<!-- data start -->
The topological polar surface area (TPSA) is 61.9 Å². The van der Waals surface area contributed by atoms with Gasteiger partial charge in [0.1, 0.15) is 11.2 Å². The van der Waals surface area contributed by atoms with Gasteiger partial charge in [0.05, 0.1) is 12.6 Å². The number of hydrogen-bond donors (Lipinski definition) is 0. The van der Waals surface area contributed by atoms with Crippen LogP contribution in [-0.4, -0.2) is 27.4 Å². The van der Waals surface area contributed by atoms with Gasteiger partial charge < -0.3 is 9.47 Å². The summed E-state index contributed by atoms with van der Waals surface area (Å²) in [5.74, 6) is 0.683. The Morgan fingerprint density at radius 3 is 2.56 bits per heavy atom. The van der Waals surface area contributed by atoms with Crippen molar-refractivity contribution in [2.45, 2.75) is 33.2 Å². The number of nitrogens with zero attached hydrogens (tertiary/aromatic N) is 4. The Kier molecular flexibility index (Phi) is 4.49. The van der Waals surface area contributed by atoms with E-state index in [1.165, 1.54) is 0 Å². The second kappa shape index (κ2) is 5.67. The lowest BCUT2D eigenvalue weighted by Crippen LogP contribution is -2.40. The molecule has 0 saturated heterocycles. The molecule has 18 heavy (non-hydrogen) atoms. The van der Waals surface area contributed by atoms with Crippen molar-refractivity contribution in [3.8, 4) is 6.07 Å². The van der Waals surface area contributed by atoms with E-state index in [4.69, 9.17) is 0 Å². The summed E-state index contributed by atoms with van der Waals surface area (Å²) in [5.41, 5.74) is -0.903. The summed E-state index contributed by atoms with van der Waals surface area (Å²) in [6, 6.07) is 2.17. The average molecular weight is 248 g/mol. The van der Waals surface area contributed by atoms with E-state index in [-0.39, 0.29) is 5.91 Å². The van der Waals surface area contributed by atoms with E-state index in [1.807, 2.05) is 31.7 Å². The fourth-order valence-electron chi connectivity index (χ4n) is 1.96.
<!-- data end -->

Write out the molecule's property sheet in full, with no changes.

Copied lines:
The topological polar surface area (TPSA) is 61.9 Å². The van der Waals surface area contributed by atoms with Gasteiger partial charge in [0.1, 0.15) is 11.2 Å². The van der Waals surface area contributed by atoms with Gasteiger partial charge in [0.05, 0.1) is 12.6 Å². The number of hydrogen-bond donors (Lipinski definition) is 0. The van der Waals surface area contributed by atoms with Crippen LogP contribution in [-0.4, -0.2) is 27.4 Å². The van der Waals surface area contributed by atoms with Gasteiger partial charge < -0.3 is 9.47 Å². The summed E-state index contributed by atoms with van der Waals surface area (Å²) in [5.74, 6) is 0.683. The Morgan fingerprint density at radius 3 is 2.56 bits per heavy atom. The van der Waals surface area contributed by atoms with Crippen molar-refractivity contribution in [2.45, 2.75) is 33.2 Å². The number of nitrogens with zero attached hydrogens (tertiary/aromatic N) is 4. The Kier molecular flexibility index (Phi) is 4.49. The van der Waals surface area contributed by atoms with E-state index in [1.165, 1.54) is 0 Å². The second kappa shape index (κ2) is 5.67. The lowest BCUT2D eigenvalue weighted by Crippen LogP contribution is -2.40. The molecule has 0 saturated heterocycles. The molecule has 18 heavy (non-hydrogen) atoms. The van der Waals surface area contributed by atoms with Crippen molar-refractivity contribution in [3.8, 4) is 6.07 Å². The van der Waals surface area contributed by atoms with E-state index in [4.69, 9.17) is 0 Å². The summed E-state index contributed by atoms with van der Waals surface area (Å²) in [5.41, 5.74) is -0.903. The summed E-state index contributed by atoms with van der Waals surface area (Å²) in [6, 6.07) is 2.17. The average molecular weight is 248 g/mol. The van der Waals surface area contributed by atoms with E-state index in [-0.39, 0.29) is 5.91 Å². The van der Waals surface area contributed by atoms with E-state index in [1.807, 2.05) is 31.7 Å². The fourth-order valence-electron chi connectivity index (χ4n) is 1.96.